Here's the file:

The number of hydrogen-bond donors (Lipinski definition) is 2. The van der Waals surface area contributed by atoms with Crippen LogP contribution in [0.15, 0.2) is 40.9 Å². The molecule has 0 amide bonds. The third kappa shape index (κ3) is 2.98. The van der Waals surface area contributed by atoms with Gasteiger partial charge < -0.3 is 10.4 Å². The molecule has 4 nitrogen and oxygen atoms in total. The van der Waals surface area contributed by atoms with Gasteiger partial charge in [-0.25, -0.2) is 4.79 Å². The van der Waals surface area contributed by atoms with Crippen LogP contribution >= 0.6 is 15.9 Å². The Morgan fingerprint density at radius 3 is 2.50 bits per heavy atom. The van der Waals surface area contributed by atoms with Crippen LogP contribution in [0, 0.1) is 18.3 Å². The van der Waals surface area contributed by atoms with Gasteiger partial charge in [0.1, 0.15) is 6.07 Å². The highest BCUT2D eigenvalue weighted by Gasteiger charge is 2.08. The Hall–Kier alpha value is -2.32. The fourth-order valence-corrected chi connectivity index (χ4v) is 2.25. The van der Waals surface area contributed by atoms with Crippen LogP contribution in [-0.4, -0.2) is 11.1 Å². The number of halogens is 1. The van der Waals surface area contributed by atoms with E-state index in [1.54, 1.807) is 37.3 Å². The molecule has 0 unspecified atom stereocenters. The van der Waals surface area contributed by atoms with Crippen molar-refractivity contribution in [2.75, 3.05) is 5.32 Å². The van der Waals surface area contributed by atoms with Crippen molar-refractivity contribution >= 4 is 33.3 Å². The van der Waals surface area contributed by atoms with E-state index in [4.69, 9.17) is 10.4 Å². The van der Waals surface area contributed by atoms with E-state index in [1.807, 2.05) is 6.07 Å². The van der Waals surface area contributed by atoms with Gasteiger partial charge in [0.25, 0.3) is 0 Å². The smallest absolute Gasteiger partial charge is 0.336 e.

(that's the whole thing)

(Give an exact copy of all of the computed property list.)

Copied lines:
The number of hydrogen-bond donors (Lipinski definition) is 2. The van der Waals surface area contributed by atoms with Crippen LogP contribution in [0.15, 0.2) is 40.9 Å². The molecule has 0 amide bonds. The third kappa shape index (κ3) is 2.98. The van der Waals surface area contributed by atoms with Gasteiger partial charge < -0.3 is 10.4 Å². The molecule has 4 nitrogen and oxygen atoms in total. The van der Waals surface area contributed by atoms with Gasteiger partial charge in [-0.25, -0.2) is 4.79 Å². The van der Waals surface area contributed by atoms with Crippen LogP contribution >= 0.6 is 15.9 Å². The Morgan fingerprint density at radius 3 is 2.50 bits per heavy atom. The van der Waals surface area contributed by atoms with Crippen LogP contribution in [0, 0.1) is 18.3 Å². The van der Waals surface area contributed by atoms with Gasteiger partial charge in [0.1, 0.15) is 6.07 Å². The highest BCUT2D eigenvalue weighted by Gasteiger charge is 2.08. The Hall–Kier alpha value is -2.32. The fourth-order valence-corrected chi connectivity index (χ4v) is 2.25. The van der Waals surface area contributed by atoms with Crippen LogP contribution in [-0.4, -0.2) is 11.1 Å². The number of halogens is 1. The van der Waals surface area contributed by atoms with E-state index in [1.54, 1.807) is 37.3 Å². The molecule has 0 unspecified atom stereocenters. The van der Waals surface area contributed by atoms with Crippen molar-refractivity contribution in [2.75, 3.05) is 5.32 Å². The van der Waals surface area contributed by atoms with Crippen molar-refractivity contribution >= 4 is 33.3 Å². The van der Waals surface area contributed by atoms with E-state index in [4.69, 9.17) is 10.4 Å². The van der Waals surface area contributed by atoms with E-state index in [1.807, 2.05) is 6.07 Å². The van der Waals surface area contributed by atoms with Gasteiger partial charge in [0.25, 0.3) is 0 Å². The smallest absolute Gasteiger partial charge is 0.336 e.